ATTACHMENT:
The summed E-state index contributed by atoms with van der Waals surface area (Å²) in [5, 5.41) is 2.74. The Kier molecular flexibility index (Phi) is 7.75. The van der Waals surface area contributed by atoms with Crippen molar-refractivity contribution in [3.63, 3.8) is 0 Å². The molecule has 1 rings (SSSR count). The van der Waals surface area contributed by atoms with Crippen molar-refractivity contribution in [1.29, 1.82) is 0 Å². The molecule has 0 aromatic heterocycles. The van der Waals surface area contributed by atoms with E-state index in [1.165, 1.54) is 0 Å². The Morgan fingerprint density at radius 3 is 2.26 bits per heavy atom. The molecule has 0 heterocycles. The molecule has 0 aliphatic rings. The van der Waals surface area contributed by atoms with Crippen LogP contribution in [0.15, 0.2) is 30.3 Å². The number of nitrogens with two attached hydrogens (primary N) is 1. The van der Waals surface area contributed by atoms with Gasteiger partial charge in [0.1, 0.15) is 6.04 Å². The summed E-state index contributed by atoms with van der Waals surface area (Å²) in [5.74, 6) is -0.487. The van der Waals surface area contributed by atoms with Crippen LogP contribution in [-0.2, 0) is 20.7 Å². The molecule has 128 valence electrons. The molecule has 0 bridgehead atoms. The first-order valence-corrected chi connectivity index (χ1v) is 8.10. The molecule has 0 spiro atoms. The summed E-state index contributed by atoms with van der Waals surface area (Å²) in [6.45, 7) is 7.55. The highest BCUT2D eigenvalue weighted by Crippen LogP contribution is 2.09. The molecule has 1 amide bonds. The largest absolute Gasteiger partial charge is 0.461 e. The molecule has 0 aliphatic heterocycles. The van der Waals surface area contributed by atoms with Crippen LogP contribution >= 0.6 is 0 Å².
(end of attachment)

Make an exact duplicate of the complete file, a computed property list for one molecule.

The summed E-state index contributed by atoms with van der Waals surface area (Å²) in [5, 5.41) is 2.74. The Kier molecular flexibility index (Phi) is 7.75. The van der Waals surface area contributed by atoms with Crippen molar-refractivity contribution in [3.63, 3.8) is 0 Å². The molecule has 1 rings (SSSR count). The van der Waals surface area contributed by atoms with Crippen molar-refractivity contribution in [1.29, 1.82) is 0 Å². The molecule has 0 aromatic heterocycles. The van der Waals surface area contributed by atoms with E-state index in [1.165, 1.54) is 0 Å². The Morgan fingerprint density at radius 3 is 2.26 bits per heavy atom. The molecule has 0 heterocycles. The molecule has 0 aliphatic rings. The van der Waals surface area contributed by atoms with Crippen LogP contribution in [0.15, 0.2) is 30.3 Å². The number of nitrogens with two attached hydrogens (primary N) is 1. The van der Waals surface area contributed by atoms with Gasteiger partial charge in [0.1, 0.15) is 6.04 Å². The summed E-state index contributed by atoms with van der Waals surface area (Å²) in [5.74, 6) is -0.487. The van der Waals surface area contributed by atoms with Crippen LogP contribution in [-0.2, 0) is 20.7 Å². The molecule has 128 valence electrons. The molecule has 0 bridgehead atoms. The first-order valence-corrected chi connectivity index (χ1v) is 8.10. The molecule has 0 spiro atoms. The summed E-state index contributed by atoms with van der Waals surface area (Å²) in [6.45, 7) is 7.55. The highest BCUT2D eigenvalue weighted by Crippen LogP contribution is 2.09. The molecule has 1 amide bonds. The largest absolute Gasteiger partial charge is 0.461 e. The molecule has 0 aliphatic heterocycles. The van der Waals surface area contributed by atoms with Crippen LogP contribution >= 0.6 is 0 Å².